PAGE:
Question: How far is to the moon? Answer: Ness’s to-read pile.

But … that isn’t the reason of this post. (Ha. I haz mizlead you. Maniacal Laugh.) I don’t feel guilty about my to-read pile. In fact, I’m comforted by it – the books are there for me when I need them. I can pick them up right now, next week or next year. They aren’t – to my knowledge – going anywhere.

I love owning books. Love having a personal library that I can gloat over occasionally. I love being rich in words and stories.

And yet, I’ve come to a decision. It doesn’t really have much of a reason behind it. (Other than self-induced torture. Obviously.) As with most of my decisions, it is impulsive and will not be immediately regretted.

*cough*

I feel as if I need a drumroll.

I – Ness Kingsley – have decided …

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… that I am not going to buy a single book in the month of September.

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Wish me well, my friends – already do I hear the siren’s call of kindle offers, charity shops and the marvel of Amazon’s one penny books.

Books, I think I just rambled, Life, Story Time

// home again

I brought forty-six books home with me. And a pair of glorious heels and five packs of sweets, but … forty-six books … I feel like a proper bookworm.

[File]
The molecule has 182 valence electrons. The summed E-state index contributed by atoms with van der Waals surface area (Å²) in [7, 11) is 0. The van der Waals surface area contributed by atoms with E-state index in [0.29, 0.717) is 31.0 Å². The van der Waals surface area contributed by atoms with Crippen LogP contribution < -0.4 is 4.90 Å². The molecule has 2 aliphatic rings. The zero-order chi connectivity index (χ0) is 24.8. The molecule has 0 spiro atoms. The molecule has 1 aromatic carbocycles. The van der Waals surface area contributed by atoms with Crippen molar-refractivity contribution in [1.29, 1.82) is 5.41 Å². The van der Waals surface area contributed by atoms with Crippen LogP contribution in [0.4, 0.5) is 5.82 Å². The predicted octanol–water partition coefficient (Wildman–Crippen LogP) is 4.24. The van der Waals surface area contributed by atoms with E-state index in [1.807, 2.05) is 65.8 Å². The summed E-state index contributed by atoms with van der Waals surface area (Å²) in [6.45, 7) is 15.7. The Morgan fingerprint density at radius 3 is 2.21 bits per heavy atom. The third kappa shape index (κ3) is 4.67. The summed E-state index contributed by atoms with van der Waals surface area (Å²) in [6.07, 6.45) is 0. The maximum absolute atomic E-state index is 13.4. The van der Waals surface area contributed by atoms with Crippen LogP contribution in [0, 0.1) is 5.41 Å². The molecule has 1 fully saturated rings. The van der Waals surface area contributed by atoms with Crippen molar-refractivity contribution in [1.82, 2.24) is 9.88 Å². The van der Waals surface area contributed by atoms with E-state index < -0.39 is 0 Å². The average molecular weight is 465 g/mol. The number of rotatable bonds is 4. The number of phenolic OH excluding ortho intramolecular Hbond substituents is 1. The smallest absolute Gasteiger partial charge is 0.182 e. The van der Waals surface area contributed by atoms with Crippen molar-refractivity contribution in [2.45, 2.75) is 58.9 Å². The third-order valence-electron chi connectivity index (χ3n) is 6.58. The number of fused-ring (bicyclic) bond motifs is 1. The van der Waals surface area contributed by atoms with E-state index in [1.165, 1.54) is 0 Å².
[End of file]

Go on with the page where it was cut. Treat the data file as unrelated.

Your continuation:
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a properly penniless bookworm, that is

The check-in luggage weight limit was 23kg. I made it 22.8kg. I high-fived the check-in bloke and did not gush about Travel Panic, The Lift My Friends Gave Me and how so very thankful and relieved I was that the bag and my carry-on case had scraped by their weight limits.

I would never do something that undignified.

So incredibly tired and rambling a mile a minute, I arrived home at the obscene hour of eight in the morning without a wink of sleep from the night before. (I don’t sleep on planes. I do, however, talk to Grandfatherly Russians and accidently slap seatmates in the face with my jacket.)

It was an amazing six weeks across the pond, but don’t worry – I shan’t bore you with stories, though I am rather proud of fist-bumping Mickey Mouse and singing (magnificently off key, of course) ‘Country Roads’ as we went through the Blue Ridge Mountains and West Virginia.

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Also – Cup Cake Wars. ’nuff said

Oh! And I visited my happiest place on earth, and no – that’s not Disneyworld (which was fun but my word did the queues never end, did the heat never cease, and was Tinker Bell always so. astoundingly. perky?). It masquerades as ‘The Book Barn’. It is both a graveyard of trees and a magical world of endless stories. Also, it has free donuts.

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do not trust the donuts.

It’s been an epic second trip across the pond; apart from mammal riding (donkey, camel, horse, whale) I think I’ve used every form of transport there is. Oh, and guess what? My cab driver wasn’t a killer robot. And yes, I caught that first train. But the second one? To go the airport? To come home?

Ah. Yes. That one.

They had to replace the engine.

how have you been?